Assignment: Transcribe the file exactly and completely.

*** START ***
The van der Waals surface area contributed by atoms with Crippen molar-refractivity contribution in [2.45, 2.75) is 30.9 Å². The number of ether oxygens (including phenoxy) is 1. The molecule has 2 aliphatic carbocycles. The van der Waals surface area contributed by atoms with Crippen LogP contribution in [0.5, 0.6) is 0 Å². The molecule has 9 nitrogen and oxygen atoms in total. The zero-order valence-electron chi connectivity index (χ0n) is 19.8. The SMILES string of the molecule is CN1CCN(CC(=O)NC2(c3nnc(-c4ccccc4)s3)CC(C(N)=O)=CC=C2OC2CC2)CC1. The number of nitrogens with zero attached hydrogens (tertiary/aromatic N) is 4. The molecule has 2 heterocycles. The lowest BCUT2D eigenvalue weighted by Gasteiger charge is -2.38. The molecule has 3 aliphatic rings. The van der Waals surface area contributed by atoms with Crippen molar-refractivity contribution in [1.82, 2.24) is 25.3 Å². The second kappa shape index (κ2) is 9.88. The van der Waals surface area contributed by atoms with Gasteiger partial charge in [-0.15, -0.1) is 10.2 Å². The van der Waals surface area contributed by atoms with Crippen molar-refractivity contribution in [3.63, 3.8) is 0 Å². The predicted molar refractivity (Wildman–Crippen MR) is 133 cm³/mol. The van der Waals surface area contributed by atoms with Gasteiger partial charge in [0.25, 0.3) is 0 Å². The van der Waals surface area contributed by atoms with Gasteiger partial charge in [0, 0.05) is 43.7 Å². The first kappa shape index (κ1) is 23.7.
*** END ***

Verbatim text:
The van der Waals surface area contributed by atoms with Crippen molar-refractivity contribution in [2.45, 2.75) is 30.9 Å². The number of ether oxygens (including phenoxy) is 1. The molecule has 2 aliphatic carbocycles. The van der Waals surface area contributed by atoms with Crippen LogP contribution in [0.5, 0.6) is 0 Å². The molecule has 9 nitrogen and oxygen atoms in total. The zero-order valence-electron chi connectivity index (χ0n) is 19.8. The SMILES string of the molecule is CN1CCN(CC(=O)NC2(c3nnc(-c4ccccc4)s3)CC(C(N)=O)=CC=C2OC2CC2)CC1. The number of nitrogens with zero attached hydrogens (tertiary/aromatic N) is 4. The molecule has 2 heterocycles. The lowest BCUT2D eigenvalue weighted by Gasteiger charge is -2.38. The molecule has 3 aliphatic rings. The van der Waals surface area contributed by atoms with Crippen molar-refractivity contribution in [1.82, 2.24) is 25.3 Å². The second kappa shape index (κ2) is 9.88. The van der Waals surface area contributed by atoms with Gasteiger partial charge in [-0.15, -0.1) is 10.2 Å². The van der Waals surface area contributed by atoms with Crippen molar-refractivity contribution in [3.63, 3.8) is 0 Å². The predicted molar refractivity (Wildman–Crippen MR) is 133 cm³/mol. The van der Waals surface area contributed by atoms with Gasteiger partial charge in [0.25, 0.3) is 0 Å². The van der Waals surface area contributed by atoms with Gasteiger partial charge in [0, 0.05) is 43.7 Å². The first kappa shape index (κ1) is 23.7.